If you carry the popular impression that data-hungry economists are always busy with complex formulas and not with outside-the-box thinking then you should take a look at the Austrian school. Just like monks living in their monastery, the economists of this school strive to solve complex economic issues by conducting "thought experiments." The Austrian school believes that it is possible to discover the truth simply by thinking aloud. Interestingly, this group does have unique insights into some of the most important economic issues of our times. Read on to find out how the Austrian school of economics has evolved and where the Austrian school stands in the world or economic thought.
An Overview of the Austrian School
What we know today as the Austrian school of economics was not made in a day. This school has gone through years of evolution in which the wisdom of one generation was passed on to the next. Though the school has progressed, and incorporated knowledge from outside sources, the core principles remain the same.
Carl Menger, an Austrian economist, who wrote "Principles of Economics" in 1871, is considered by many to be the founder of the Austrian School. The title of Menger's book suggests nothing extraordinary, but its contents became one of the pillars of marginalist revolution. Menger explained in his book that the economic values of goods and services are subjective in nature. That is: what is valuable for you may not be valuable for your neighbor. Menger further explained that with an increase in the number of goods, their subjective value for an individual diminishes. This valuable insight lies behind the concept of what is called diminishing marginal utility.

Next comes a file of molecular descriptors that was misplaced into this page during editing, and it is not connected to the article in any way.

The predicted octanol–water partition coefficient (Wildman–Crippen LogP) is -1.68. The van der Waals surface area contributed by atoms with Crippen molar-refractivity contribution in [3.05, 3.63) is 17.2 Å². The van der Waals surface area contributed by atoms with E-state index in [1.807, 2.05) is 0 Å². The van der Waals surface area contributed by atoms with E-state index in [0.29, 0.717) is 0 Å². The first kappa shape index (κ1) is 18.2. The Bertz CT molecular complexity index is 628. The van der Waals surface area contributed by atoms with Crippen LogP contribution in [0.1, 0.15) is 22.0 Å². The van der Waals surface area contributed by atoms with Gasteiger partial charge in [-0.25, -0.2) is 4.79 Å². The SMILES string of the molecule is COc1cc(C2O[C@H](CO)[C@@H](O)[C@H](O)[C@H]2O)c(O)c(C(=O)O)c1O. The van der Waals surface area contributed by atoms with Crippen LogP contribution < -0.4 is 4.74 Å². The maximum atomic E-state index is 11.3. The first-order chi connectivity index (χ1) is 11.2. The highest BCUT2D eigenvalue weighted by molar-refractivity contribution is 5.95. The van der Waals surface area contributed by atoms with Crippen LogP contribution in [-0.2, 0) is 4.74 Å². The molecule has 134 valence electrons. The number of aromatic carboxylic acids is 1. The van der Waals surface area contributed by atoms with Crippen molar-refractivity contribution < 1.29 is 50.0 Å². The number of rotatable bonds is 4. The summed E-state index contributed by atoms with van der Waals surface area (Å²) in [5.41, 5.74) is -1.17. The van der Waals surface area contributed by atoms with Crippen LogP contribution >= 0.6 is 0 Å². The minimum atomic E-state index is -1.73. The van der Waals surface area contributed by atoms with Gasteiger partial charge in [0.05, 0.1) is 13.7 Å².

Later on, Ludwig von Mises, another great thinker of the Austrian School, applied the theory of marginal utility to money in his book "Theory of Money and Credit" (1912). The theory of diminishing marginal utility of money may in fact help us in finding an answer to one of the most basic questions of economics: how much money is too much? Here also, the answer would be subjective. One more extra dollar in the hands of a billionaire would hardly make any difference although the same dollar would be invaluable in the hands of a pauper.
Over the years, the basic principles of the Austrian school have given rise to valuable insights into numerous economic issues like the laws of supply and demand, the cause of inflation, theory of money creation, and operation of foreign exchange rates. On each of the issues, the views of Austrian school tend to differ from other schools of economics.
Main Ideas and Key Differences
Some of the main ideas of the Austrian school and their differences with other schools of economics are examined below:
The Austrian school uses logic of a priori thinking - something that a person can think on his/her own without relying on the outside world - to find out economic laws of universal application, whereas other mainstream schools of economics, like the neoclassical school, the new Keynesians and others, make use of data and mathematical models to prove their point objectively. In this respect, the Austrian school can be more specifically contrasted with the German historical school that rejects universal application of any economic theorem.